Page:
January 1, 1970
    I first discovered Joyce Maynard when I picked up a copy of Under the Influence. I loved it right away and went over to her Facebook page to read more about the author only to discover her husband of less than three short years (19 months of it fighting cancer) was dying of pancreatic cancer. I followed the journey and was saddened to read he had died. From there I went on to listen to her read her book After Her. So when I saw her memoir about her life with Jim was released, I immediately downl I first discovered Joyce Maynard when I picked up a copy of Under the Influence. I loved it right away and went over to her Facebook page to read more about the author only to discover her husband of less than three short years (19 months of it fighting cancer) was dying of pancreatic cancer. I followed the journey and was saddened to read he had died. From there I went on to listen to her read her book After Her. So when I saw her memoir about her life with Jim was released, I immediately downloaded it and listen to Maynard read about their life and love in her own voice. This is such a heartbreaking story of finding true love late in life (well, close to my own age...so not too old!) only to discover all of your dreams and plans would soon come to an end because of this wicked form of cancer.As others have said, it is a long memoir, but hard to put down .... or listen to, in my case. It is so well written and filled with passion and emotion, I found myself sobbing at times!A special addition to the audio version was hearing Joyce and Jim reading their wedding vows to each other. So lovely, yet so sad, knowing that voice is gone forever and the life they had planned, over. I plan to read her other memoir At Home in the World - about her relationship with J.D. Salinger.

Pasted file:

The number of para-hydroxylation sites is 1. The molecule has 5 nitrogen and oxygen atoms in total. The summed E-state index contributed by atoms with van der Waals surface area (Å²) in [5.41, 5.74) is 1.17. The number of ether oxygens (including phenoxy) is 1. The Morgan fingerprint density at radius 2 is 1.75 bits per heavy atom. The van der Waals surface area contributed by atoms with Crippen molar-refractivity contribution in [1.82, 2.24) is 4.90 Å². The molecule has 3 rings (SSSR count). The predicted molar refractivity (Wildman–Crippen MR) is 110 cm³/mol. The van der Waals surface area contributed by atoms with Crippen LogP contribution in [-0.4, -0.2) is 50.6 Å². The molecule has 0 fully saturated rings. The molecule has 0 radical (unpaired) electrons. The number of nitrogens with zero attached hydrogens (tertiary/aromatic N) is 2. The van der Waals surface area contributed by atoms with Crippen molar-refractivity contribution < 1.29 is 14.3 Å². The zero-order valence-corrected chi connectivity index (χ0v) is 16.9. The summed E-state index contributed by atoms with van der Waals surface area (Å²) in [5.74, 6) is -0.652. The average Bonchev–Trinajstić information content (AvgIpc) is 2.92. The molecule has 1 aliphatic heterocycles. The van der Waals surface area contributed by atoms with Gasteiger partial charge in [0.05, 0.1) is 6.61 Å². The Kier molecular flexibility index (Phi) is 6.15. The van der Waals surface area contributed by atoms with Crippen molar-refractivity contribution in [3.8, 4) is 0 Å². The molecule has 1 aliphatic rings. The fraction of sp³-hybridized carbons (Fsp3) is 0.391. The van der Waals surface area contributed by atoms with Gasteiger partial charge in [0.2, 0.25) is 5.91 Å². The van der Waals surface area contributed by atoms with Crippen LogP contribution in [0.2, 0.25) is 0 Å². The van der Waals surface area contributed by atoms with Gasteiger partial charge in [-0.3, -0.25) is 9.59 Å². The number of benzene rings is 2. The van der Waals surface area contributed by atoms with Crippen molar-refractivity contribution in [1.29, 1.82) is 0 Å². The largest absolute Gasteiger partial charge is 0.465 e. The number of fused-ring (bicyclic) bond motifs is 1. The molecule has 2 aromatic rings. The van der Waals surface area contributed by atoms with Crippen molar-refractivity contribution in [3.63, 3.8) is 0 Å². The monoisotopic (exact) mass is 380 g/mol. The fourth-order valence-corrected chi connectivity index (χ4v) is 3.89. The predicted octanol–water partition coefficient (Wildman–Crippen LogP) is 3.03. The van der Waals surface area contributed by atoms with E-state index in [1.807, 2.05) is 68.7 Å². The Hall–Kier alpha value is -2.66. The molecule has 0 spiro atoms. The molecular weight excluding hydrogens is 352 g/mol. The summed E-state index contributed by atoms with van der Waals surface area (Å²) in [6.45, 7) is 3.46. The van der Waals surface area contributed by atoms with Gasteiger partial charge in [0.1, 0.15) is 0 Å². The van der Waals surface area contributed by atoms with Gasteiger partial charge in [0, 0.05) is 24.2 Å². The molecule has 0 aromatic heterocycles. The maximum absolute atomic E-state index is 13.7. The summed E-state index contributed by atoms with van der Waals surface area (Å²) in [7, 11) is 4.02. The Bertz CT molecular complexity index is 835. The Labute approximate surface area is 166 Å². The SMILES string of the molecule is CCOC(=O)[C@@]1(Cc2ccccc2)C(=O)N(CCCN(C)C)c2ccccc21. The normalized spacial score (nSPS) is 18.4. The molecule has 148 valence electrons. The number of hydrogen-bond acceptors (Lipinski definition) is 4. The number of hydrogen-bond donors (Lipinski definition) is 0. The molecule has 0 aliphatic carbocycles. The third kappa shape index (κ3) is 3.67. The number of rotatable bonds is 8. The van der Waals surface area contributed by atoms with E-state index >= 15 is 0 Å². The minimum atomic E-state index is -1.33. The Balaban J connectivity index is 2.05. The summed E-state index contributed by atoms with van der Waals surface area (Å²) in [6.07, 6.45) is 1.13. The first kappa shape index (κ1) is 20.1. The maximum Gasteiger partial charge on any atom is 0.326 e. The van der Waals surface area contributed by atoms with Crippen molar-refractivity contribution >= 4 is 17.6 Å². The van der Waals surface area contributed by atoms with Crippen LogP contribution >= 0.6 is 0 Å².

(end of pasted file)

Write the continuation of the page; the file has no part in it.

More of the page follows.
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  • Sherri Thacker
    January 1, 1970
    Wow! What a heartbreaking story!! I would’ve gave this 5 stars because she wrote with such passion but I just felt it was “too long of a book”.
  • Cindi